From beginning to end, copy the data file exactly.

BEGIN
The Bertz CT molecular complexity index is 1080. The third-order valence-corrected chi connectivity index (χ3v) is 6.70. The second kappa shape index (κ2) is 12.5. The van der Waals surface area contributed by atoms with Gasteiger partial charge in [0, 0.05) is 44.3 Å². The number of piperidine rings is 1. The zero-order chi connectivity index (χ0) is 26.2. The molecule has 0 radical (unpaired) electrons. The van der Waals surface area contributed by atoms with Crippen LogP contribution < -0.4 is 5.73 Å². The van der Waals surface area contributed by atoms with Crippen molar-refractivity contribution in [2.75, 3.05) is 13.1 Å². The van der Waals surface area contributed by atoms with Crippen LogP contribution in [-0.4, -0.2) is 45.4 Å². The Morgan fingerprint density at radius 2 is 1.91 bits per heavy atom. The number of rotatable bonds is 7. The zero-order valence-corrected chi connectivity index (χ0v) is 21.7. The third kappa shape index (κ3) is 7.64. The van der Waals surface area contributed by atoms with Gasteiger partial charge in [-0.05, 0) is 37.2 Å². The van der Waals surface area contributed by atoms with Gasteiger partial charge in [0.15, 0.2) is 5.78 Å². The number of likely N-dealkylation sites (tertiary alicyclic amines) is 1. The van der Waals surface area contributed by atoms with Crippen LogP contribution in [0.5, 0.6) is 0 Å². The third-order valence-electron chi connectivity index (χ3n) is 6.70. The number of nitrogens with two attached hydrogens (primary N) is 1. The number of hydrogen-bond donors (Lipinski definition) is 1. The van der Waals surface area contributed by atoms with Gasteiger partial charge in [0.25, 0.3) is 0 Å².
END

The Bertz CT molecular complexity index is 1080. The third-order valence-corrected chi connectivity index (χ3v) is 6.70. The second kappa shape index (κ2) is 12.5. The van der Waals surface area contributed by atoms with Gasteiger partial charge in [0, 0.05) is 44.3 Å². The number of piperidine rings is 1. The zero-order chi connectivity index (χ0) is 26.2. The molecule has 0 radical (unpaired) electrons. The van der Waals surface area contributed by atoms with Crippen LogP contribution < -0.4 is 5.73 Å². The van der Waals surface area contributed by atoms with Crippen molar-refractivity contribution in [2.75, 3.05) is 13.1 Å². The van der Waals surface area contributed by atoms with Crippen LogP contribution in [-0.4, -0.2) is 45.4 Å². The Morgan fingerprint density at radius 2 is 1.91 bits per heavy atom. The number of rotatable bonds is 7. The zero-order valence-corrected chi connectivity index (χ0v) is 21.7. The third kappa shape index (κ3) is 7.64. The van der Waals surface area contributed by atoms with Gasteiger partial charge in [-0.05, 0) is 37.2 Å². The van der Waals surface area contributed by atoms with Gasteiger partial charge in [0.15, 0.2) is 5.78 Å². The number of likely N-dealkylation sites (tertiary alicyclic amines) is 1. The van der Waals surface area contributed by atoms with Crippen LogP contribution in [0.5, 0.6) is 0 Å². The third-order valence-electron chi connectivity index (χ3n) is 6.70. The number of nitrogens with two attached hydrogens (primary N) is 1. The number of hydrogen-bond donors (Lipinski definition) is 1. The van der Waals surface area contributed by atoms with Gasteiger partial charge in [0.25, 0.3) is 0 Å².